THE Greens/Labor coalition ACT government is infamous for its cabal of ministers who are making a mess of Canberra’s planning and development.
The Liberals have not proposed an alternative approach. The outcomes from this universal lack of political interest in good development is very evident in what is happening to the Woden Town Centre.
The centre is being transformed. The question being – into what? The Woden Valley Community Council (WVCC) is throwing loads of volunteer energy into trying to influence urban development and to improve Woden as a wonderful precinct to work, shop and live. Despite the amazing commitments from WVCC, the cluster of ministers responsible and other ACT politicians remain perched like monkeys on the fence doing little to stop the multitude of rubbish development decisions.
The problems are endless and devastating. Looking beyond the governments’ and developers’ urban speak on how wonderful their developments will be, the reality is that the central Woden area is destined to become a concentrated mass of tall towers, ranging from the edges being up to 12 storeys, within that a cluster of 16 storeys and a central concentration of up to 24 storeys.
Does anyone remember agreeing that the Canberra skyline is to be this cluttered with so many bland box towers massed together? Unfortunately, the ACT government’s laissez-faire approach to development is what is encouraging this to happen.
The WVCC has been saying for a decade that the central area needs community, cultural and sports facilities – and more green spaces. Recently, the chief minister responded to this request from the WVCC by saying that facilities will come with the developments being undertaken. That is, the developers will be building these facilities into all these towers. This has not happened! And there is no prospect of it happening! In fact, there is now less facilities and less open spaces than previously.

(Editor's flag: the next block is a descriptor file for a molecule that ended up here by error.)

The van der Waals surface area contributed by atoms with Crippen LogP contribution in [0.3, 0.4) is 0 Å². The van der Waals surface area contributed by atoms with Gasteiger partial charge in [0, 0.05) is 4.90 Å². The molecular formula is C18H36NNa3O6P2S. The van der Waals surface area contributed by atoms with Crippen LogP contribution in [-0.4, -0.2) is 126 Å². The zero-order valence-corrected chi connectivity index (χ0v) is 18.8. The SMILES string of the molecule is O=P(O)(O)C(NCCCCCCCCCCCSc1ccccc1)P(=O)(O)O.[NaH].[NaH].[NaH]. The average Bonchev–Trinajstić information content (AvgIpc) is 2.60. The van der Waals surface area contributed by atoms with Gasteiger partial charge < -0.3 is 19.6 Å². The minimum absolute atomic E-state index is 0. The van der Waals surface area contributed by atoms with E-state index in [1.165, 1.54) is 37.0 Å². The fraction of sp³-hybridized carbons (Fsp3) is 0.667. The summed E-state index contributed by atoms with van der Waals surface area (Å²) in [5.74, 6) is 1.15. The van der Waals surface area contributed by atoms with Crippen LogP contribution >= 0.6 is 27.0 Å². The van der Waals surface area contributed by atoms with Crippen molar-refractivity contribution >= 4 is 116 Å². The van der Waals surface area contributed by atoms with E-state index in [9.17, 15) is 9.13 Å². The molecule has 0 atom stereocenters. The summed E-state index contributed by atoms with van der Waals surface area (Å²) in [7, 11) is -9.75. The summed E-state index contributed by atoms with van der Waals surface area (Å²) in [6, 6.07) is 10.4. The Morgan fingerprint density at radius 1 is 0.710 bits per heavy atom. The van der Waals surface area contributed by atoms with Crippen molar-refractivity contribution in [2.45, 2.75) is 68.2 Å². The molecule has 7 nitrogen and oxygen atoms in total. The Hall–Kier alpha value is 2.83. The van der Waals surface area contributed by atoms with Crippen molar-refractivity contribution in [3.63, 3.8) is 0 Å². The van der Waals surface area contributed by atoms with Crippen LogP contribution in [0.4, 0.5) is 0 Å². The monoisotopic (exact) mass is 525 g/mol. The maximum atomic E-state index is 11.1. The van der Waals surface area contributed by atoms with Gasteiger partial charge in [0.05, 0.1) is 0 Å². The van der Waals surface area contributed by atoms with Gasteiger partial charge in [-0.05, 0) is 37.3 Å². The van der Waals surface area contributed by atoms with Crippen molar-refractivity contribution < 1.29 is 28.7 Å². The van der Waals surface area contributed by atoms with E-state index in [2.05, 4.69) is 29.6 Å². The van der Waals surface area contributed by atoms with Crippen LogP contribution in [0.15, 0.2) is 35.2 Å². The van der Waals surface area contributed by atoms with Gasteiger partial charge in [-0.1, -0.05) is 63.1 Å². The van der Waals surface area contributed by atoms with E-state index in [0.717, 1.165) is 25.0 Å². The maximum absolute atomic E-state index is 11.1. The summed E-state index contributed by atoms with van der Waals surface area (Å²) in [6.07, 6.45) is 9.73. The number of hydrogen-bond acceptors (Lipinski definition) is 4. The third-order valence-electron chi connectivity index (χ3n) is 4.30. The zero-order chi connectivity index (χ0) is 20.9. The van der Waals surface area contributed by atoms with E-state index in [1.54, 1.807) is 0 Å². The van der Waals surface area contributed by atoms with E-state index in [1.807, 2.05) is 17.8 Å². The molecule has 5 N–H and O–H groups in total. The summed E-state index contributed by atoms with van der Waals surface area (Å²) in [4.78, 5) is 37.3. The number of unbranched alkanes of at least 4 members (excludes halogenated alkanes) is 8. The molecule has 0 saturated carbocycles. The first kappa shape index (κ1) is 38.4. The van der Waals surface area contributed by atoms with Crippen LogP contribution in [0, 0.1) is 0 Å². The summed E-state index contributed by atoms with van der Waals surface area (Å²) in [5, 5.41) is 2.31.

Then there is the wonderful “Woden Experiment”. The government has delivered a mass of different seating and other diversions to the underutilised Woden Town Square. Despite all the colourful chairs and other things to bounce on, during the day few gather there except over lunchtime when the workers pause to eat their lunches. So what is the future of this square? The experiment is for six months with no sign of anything after that. Meanwhile, the devastating news is that planning approvals are in place that allow for more concentration of high-rise towers around the square. Sometime soon there will be even less sunlight in this public space.
Most of the commercial outlets that front the square are either empty or do not make use of the open spaces on the square to attract people – there are no coffee shops. It is obvious that the future of this square is dependent on what outlets and facilities are encouraged to be there. And there is a very obvious opportunity that the government is ignoring.
On the western side is a three-storey empty building that is about to be redeveloped. Could the government deliver something to Woden by buying this building and developing it as a community, cultural and sports centre?
The challenge is how to get this government to see the sense in this community suggestion. If that particular building is not an option, then can this government show that they care for the Woden Valley communities and urgently settle on an alternative? These facilities are overdue and the need is growing daily as people buy up to live in the central area.
What the Woden Valley community needs is a champion to work with the residents’ groups to stop the central Woden precinct becoming a high-rise and very unfriendly jungle.
Community focused leadership from within government is desperately being sought to bring on some good precinct planning as well as exciting architecture, thoughtful urban developments and people-friendly landscape design – and, yes – community facilities and green spaces.
Who can be trusted?
In a world of spin and confusion, there’s never been a more important time to support independent journalism in Canberra.
If you trust our work online and want to enforce the power of independent voices, I invite you to make a small contribution.
Every dollar of support is invested back into our journalism to help keep citynews.com.au strong and free.
Ian Meikle, editor